The wrongheaded law that's making your food less safe

If the cows providing your milk were being drugged up and abused, you'd want to know, right?

(Image credit: (David Silverman/Getty Images))

Late last month, Idaho Gov. C.L. "Butch" Otter signed into law a measure that makes it a crime, punishable by up to a year in prison, for someone not authorized to be in an "agricultural production facility" to "make audio or video recordings of the conduct" inside that facility. Under the new law, the "guilty" party is required to pay damages for the "injury" caused to the facility's owners by publishing those recordings. The idea is to bluntly dissuade animal advocates or journalists from secretly taping the grim work at these places.

"The problem we have here," one state lawmaker who supported the new Idaho law said last month, "is you can be tried and convicted in the press or on YouTube."

The law's enactment comes nearly three years after the Boise Weekly published an award-winning investigative series about Idaho dairies and the "high levels of drugs found in cattle." It comes about 18 months after the newspaper published graphic video showing dairy workers kicking and beating cows inside a barn.

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Indeed, one could argue that the most serious "problem we have here" in Idaho — and in other states with significant "agricultural production facilities" and powerful agriculture lobbies — is not so much the scourge of unfair publicity but the fact that too many employees working around animals are abusing or neglecting them, often grotesquely so, in a way that jeopardizes the safety of the food we eat and the milk we drink. The new Idaho law won't solve that problem; it will only make it worse by punishing those people who seek to bring this cruelty out into the open.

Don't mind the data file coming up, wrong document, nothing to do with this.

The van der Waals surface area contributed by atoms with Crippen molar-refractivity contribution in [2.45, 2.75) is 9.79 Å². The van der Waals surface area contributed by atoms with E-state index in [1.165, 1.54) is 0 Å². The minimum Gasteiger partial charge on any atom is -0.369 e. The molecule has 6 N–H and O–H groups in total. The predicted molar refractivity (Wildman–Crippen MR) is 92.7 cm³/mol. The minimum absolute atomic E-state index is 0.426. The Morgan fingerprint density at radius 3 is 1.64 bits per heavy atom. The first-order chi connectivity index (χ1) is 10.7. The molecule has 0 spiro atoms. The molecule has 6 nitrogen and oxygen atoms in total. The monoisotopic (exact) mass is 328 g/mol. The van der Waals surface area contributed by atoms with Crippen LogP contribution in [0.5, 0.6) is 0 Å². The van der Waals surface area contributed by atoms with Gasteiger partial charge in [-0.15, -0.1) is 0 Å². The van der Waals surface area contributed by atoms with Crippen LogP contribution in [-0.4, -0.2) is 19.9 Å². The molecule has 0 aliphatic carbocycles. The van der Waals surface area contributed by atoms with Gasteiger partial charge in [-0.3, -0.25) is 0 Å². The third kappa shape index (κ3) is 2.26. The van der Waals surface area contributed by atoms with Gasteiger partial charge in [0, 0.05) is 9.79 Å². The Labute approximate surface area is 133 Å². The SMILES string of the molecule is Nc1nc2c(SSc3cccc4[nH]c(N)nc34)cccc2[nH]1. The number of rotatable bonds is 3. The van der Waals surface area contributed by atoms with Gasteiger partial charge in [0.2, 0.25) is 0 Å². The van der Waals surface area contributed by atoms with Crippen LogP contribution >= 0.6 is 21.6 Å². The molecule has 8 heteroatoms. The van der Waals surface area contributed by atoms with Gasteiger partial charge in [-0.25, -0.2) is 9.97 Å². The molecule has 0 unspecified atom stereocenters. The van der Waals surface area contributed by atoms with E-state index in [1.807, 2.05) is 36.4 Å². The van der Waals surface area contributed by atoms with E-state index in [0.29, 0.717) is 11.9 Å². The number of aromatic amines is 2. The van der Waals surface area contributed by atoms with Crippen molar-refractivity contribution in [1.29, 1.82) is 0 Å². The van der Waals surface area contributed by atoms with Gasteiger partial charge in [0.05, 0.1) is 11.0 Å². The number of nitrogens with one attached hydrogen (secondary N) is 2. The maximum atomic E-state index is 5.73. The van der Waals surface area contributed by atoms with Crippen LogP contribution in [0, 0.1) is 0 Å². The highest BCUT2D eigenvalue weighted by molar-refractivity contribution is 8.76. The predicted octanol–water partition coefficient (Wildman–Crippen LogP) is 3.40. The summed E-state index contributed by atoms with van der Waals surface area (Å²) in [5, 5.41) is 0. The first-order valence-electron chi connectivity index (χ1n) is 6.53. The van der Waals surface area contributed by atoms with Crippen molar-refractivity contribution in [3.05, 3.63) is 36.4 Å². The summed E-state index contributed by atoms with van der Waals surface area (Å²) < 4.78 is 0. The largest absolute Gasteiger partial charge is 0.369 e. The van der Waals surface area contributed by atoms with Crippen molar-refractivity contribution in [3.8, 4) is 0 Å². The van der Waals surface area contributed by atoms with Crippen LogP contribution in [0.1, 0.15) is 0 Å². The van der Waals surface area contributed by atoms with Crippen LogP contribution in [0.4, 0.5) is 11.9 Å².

To animal rights advocates, these so-called "ag-gag" laws represent self-defeating attempts by lawmakers to provide special legal protections to favored industries that, in turn, have contributed to the political campaigns of the lawmakers moving to protect them. The conduct being criminalized here, falsifying employment information and trespassing upon private property, is already a crime, these advocates say. And, in an age when "whistleblowers" are widely recognized for their selfless contributions to society, these laws send the opposite message: The truth about what goes on inside these factories may not be revealed, under penalty of prison.

This is precisely why these laws also have alarmed food safety specialists, who see them as worrisome steps away from the sort of transparency and public accountability that makes our food safer. It has been 108 years since Upton Sinclair wrote The Jungle, his muckraking masterwork about American slaughterhouses (read Chapter 3 just to get a flavor). Since then, an entire regulatory industry has arisen to make sure that our food is processed as safely and cleanly as possible.

And yet, despite all the rules and regulations and inspectors, in spite of all of the new public sensitivity about how our food gets to us, awful cruelty and deplorable conditions in processing plants persist (like, for example, those in Vermont and Iowa and California and Wyoming).